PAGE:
When Ministry Hurts, Part 2

Wednesday’s blog post was the first of a two-part post about the pain we can experience in ministry. Usually this pain comes from people – people we love and care for. It takes many forms, varies in severity, but pain is still pain.

I was going to hold this until Friday, but out of a readership of just several dozen, five pastors wrote to say they were leaving ministry. I’m kidding but I felt that it was wrong to open a wound and not try to help heal it. So this is what I would have posted on Friday (tomorrow).

In this second part of the blog post I want to suggest some ways in which we can deal with the pain. I’d like to acknowledge that there aren’t any magic answers, and as I said in Wednesday’s post and in a previous post, sometimes our hurts linger. It’s not that we’re wallowing in our own misery, but words and actions can cut deeply.

I’ve talked with several ministry friends over the years about this subject, and while none of us would say we’ve responded perfectly every time we’ve been hurt, I think we would agree that there are ways in which we can deal with our pain without being immobilized. So let me offer some suggestions.

When you are hurt, don’t be surprised.

You will not please everyone. Get used to that quickly. People will have expectations about what you should do, how you should dress, what you should preach on, what issues you should champion, etc., etc. And when you don’t fulfill everyone’s expectations, there will be times when people say or do things that are very hurtful.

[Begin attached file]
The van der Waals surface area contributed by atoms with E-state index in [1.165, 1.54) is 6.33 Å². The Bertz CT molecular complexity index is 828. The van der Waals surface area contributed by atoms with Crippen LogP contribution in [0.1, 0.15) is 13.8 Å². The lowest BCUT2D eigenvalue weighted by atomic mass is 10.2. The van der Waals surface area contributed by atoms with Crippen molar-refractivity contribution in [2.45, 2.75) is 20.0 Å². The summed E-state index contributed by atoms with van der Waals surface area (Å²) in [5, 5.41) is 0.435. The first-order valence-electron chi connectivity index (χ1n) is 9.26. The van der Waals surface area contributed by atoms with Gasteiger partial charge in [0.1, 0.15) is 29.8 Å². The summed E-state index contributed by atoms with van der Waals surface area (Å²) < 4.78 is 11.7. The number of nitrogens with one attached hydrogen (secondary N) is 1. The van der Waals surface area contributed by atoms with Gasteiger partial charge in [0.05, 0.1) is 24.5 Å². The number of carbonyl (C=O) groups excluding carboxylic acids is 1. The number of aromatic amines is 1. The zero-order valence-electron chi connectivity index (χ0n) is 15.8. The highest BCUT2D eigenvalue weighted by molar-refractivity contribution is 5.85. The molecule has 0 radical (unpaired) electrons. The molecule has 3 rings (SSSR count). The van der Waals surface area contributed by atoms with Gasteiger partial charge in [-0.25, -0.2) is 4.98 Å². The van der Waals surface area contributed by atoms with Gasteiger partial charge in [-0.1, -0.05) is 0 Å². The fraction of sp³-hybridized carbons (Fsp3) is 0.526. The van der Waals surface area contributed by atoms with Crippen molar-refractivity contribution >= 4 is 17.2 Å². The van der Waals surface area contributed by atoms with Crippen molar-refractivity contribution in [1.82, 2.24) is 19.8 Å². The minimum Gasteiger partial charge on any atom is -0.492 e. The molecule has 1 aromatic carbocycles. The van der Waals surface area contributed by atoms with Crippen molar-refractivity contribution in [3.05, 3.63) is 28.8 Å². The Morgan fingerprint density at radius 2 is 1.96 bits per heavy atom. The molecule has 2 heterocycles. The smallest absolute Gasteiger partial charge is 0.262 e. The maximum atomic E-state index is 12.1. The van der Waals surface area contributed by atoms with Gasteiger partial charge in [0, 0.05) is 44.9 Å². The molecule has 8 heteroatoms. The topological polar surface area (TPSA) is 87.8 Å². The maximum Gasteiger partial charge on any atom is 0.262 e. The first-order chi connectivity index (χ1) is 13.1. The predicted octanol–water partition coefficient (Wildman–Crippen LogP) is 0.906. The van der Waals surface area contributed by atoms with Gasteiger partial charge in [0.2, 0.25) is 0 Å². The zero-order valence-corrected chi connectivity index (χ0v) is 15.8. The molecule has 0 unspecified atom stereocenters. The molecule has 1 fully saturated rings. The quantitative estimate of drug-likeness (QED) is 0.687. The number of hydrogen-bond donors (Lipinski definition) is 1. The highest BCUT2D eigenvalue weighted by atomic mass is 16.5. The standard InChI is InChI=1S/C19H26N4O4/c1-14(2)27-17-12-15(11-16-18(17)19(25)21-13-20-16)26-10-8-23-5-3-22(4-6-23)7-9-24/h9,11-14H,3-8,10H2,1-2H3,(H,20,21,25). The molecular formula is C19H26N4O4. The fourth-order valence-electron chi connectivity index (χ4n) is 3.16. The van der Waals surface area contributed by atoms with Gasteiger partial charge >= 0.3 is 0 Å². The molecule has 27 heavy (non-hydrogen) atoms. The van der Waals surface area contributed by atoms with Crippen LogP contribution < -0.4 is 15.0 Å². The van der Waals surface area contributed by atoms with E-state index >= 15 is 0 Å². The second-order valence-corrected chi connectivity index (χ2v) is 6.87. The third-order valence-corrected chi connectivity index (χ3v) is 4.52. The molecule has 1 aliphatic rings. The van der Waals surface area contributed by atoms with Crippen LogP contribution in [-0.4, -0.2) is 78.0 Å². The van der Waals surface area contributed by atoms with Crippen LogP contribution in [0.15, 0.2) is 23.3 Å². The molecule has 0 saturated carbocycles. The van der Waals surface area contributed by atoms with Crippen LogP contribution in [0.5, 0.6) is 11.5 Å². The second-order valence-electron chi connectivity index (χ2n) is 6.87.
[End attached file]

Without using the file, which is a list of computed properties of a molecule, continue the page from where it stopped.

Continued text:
I was thinking about the number of leaders in the biblical story who dealt with people-grief. The Israelites made Moses crazy. David had serious opposition. Then, think of the different people and churches who made Paul’s life difficult. I will not pull a “at least you don’t have it as bad as so-and-so” on you, but take heart that when you’re hurt, you’re in good company. So don’t be surprised.

Be willing to examine the criticism.

Oh, is this hard to do! And especially if it comes wrapped in an angry package. But maybe there’s some truth in what that person said to you. Maybe someone has a legitimate gripe. Maybe there’s a side of an issue that you never considered and need to understand.

We’re near the end of what we termed the “worship wars.” I sense that churches have more or less settled into doing what they’re going to do. But I wonder if so much of the hurt over music style could have been avoided if we listened to older people who were losing songs that meant much to them.

To be fair, some songs in our hymnals needed to be set aside, but if we’re honest, some praise songs we were singing 15 to 20 years ago were just as objectionable as the shallow “gospel songs” they were replacing. Maybe the transition would have gone over better if we had listened and tried to understand.

When you are hurt, find one or two trusted companions to dump on.

Yeah, I mean dump on. Guys who are so closed-mouthed that you can pour your heart out and know that it will not be repeated. Guys who will help you gain a different perspective if a different perspective is needed. Guys who understand why you’re grieving and will give you the room to grieve without being critical that you don’t seem to have that “joy, joy, joy, joy down in your heart.”